corporate social responsibility and financial performance of businesses.
There is growing evidence (through indices such as the Dow Jones Group
Sustainability Index (DJGSI), the FTSE4 Good indices, and the Jantzi
Social Index) that companies that embrace the essential qualities
of CSR generally outperform their counterparts that do not use features
of CSR . This information is being translated into action within the
investment community (e.g. with creation of funds such as Socially
Responsible Investment, Domini Social Equity Fund, EcoValue 21). An
increasing number of mutual funds are now integrating CSR criteria into
their selection processes to screen in sounder companies and/or screen
out businesses that do not meet certain environmental or social
standards. Thus, a CSR approach by a company can improve the stature
of the company in the perspective of the investment community, a
company’s stock market valuation, and its capacity to access capital from
Enhanced Employee Relations, Productivity and Innovation
A key potential benefit from CSR initiatives involves establishing the
conditions that can contribute to increasing the commitment and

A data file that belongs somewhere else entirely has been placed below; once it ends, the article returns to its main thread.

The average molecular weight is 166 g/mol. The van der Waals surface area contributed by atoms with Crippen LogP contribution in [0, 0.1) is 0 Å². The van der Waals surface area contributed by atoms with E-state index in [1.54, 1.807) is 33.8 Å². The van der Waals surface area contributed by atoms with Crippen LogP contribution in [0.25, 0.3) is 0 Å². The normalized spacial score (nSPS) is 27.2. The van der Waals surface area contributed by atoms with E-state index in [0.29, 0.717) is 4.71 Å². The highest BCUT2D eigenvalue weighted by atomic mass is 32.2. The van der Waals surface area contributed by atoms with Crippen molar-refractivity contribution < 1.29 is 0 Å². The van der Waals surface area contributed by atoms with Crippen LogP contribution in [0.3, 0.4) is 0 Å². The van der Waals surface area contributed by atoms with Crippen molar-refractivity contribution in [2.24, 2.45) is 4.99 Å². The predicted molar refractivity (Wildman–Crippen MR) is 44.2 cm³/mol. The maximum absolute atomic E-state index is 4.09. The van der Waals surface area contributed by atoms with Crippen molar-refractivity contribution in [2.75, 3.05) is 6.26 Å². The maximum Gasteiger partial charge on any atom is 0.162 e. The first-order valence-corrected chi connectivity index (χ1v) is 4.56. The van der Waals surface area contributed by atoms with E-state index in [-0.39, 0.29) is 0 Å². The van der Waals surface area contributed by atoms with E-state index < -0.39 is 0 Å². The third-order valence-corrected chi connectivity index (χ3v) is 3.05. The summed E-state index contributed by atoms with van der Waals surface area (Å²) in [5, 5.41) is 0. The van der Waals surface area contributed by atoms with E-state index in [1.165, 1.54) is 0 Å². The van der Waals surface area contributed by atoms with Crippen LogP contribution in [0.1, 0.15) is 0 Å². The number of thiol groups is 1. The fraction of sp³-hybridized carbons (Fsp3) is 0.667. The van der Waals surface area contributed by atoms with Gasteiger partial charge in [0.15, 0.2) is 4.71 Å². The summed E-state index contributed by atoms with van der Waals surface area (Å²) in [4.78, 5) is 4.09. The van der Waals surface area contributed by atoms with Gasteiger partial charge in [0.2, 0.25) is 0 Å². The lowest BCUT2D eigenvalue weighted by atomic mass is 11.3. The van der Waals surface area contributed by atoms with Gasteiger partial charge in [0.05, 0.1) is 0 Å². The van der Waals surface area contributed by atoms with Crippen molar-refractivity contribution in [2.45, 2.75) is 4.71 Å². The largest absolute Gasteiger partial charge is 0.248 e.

motivation of employees to become more innovative and productive.
Companies that employ CSR related perspectives and tools tend to be
businesses that provide the pre-conditions for increased loyalty and
commitment from employees. These conditions can serve to help to
recruit employees, retain employees, motivate employees to develop
skills, and encourage employees to pursue learning to find innovative
ways to not only reduce costs but to also spot and take advantage of new
opportunities for maximizing benefits, reduce absenteeism, and may also
translate into marginally less demands for higher wages.
Stronger Relations Within Communities Through Stakeholder Engagement
A key feature of CSR involves the way that a company engages, involves,
and collaborates with its stakeholders including shareholders, employees,
debtholders, suppliers, customers, communities, non-governmental
organizations, and governments. To the extent that stakeholder
engagement and collaboration involve maintaining an open dialogue,
being prepared to form effective partnerships, and demonstrating
transparency (through measuring, accounting, and reporting practices),
the relationship between the business and the community in which it